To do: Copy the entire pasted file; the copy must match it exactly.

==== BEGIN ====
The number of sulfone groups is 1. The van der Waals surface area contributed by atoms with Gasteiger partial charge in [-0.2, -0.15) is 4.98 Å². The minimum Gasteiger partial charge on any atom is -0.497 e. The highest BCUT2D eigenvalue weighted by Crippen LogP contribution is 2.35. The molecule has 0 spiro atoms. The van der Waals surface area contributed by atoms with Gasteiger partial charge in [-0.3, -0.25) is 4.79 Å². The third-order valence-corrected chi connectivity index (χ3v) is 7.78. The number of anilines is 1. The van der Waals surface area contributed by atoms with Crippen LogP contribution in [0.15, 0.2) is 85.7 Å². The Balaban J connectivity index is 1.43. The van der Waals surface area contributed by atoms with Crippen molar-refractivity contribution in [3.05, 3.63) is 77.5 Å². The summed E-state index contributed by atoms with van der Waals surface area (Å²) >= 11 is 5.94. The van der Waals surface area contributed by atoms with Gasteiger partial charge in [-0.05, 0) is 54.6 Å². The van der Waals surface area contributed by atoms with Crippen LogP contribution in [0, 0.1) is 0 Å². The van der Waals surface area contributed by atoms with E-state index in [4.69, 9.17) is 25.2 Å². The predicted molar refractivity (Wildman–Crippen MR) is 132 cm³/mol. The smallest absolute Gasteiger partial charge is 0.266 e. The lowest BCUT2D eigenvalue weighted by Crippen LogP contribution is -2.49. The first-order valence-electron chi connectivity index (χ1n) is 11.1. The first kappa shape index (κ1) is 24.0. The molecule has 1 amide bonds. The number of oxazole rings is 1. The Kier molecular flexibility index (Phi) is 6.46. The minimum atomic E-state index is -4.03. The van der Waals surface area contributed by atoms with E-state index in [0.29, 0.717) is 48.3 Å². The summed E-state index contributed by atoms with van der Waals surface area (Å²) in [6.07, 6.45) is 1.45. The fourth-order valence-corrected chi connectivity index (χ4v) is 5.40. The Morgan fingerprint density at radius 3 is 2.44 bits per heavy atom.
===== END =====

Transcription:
The number of sulfone groups is 1. The van der Waals surface area contributed by atoms with Gasteiger partial charge in [-0.2, -0.15) is 4.98 Å². The minimum Gasteiger partial charge on any atom is -0.497 e. The highest BCUT2D eigenvalue weighted by Crippen LogP contribution is 2.35. The molecule has 0 spiro atoms. The van der Waals surface area contributed by atoms with Gasteiger partial charge in [-0.3, -0.25) is 4.79 Å². The third-order valence-corrected chi connectivity index (χ3v) is 7.78. The number of anilines is 1. The van der Waals surface area contributed by atoms with Crippen LogP contribution in [0.15, 0.2) is 85.7 Å². The Balaban J connectivity index is 1.43. The van der Waals surface area contributed by atoms with Crippen molar-refractivity contribution in [3.05, 3.63) is 77.5 Å². The summed E-state index contributed by atoms with van der Waals surface area (Å²) >= 11 is 5.94. The van der Waals surface area contributed by atoms with Gasteiger partial charge in [-0.05, 0) is 54.6 Å². The van der Waals surface area contributed by atoms with Crippen LogP contribution in [0, 0.1) is 0 Å². The van der Waals surface area contributed by atoms with E-state index in [4.69, 9.17) is 25.2 Å². The predicted molar refractivity (Wildman–Crippen MR) is 132 cm³/mol. The smallest absolute Gasteiger partial charge is 0.266 e. The lowest BCUT2D eigenvalue weighted by Crippen LogP contribution is -2.49. The first-order valence-electron chi connectivity index (χ1n) is 11.1. The first kappa shape index (κ1) is 24.0. The molecule has 1 amide bonds. The number of oxazole rings is 1. The Kier molecular flexibility index (Phi) is 6.46. The minimum atomic E-state index is -4.03. The van der Waals surface area contributed by atoms with E-state index in [0.29, 0.717) is 48.3 Å². The summed E-state index contributed by atoms with van der Waals surface area (Å²) in [6.07, 6.45) is 1.45. The fourth-order valence-corrected chi connectivity index (χ4v) is 5.40. The Morgan fingerprint density at radius 3 is 2.44 bits per heavy atom.